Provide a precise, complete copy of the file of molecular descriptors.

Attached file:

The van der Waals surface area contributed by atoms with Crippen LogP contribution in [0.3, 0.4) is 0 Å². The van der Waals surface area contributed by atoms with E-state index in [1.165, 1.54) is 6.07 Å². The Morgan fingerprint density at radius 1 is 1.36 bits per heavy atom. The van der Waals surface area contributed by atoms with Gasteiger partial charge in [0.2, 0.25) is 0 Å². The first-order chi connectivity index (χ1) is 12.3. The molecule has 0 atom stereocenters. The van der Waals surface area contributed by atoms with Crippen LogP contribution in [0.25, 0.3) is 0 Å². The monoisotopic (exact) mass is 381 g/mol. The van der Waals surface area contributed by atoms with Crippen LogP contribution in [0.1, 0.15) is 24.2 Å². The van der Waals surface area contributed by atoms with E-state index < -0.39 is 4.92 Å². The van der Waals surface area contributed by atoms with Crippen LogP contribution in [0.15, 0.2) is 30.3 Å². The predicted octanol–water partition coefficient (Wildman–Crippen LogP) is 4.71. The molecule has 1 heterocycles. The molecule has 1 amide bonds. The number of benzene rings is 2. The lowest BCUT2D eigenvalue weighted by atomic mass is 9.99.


The van der Waals surface area contributed by atoms with Crippen LogP contribution in [0.3, 0.4) is 0 Å². The van der Waals surface area contributed by atoms with E-state index in [1.165, 1.54) is 6.07 Å². The Morgan fingerprint density at radius 1 is 1.36 bits per heavy atom. The van der Waals surface area contributed by atoms with Gasteiger partial charge in [0.2, 0.25) is 0 Å². The first-order chi connectivity index (χ1) is 12.3. The molecule has 0 atom stereocenters. The van der Waals surface area contributed by atoms with Crippen LogP contribution in [0.25, 0.3) is 0 Å². The monoisotopic (exact) mass is 381 g/mol. The van der Waals surface area contributed by atoms with Crippen LogP contribution in [0.1, 0.15) is 24.2 Å². The van der Waals surface area contributed by atoms with E-state index < -0.39 is 4.92 Å². The van der Waals surface area contributed by atoms with Crippen LogP contribution in [0.15, 0.2) is 30.3 Å². The predicted octanol–water partition coefficient (Wildman–Crippen LogP) is 4.71. The molecule has 1 heterocycles. The molecule has 1 amide bonds. The number of benzene rings is 2. The lowest BCUT2D eigenvalue weighted by atomic mass is 9.99.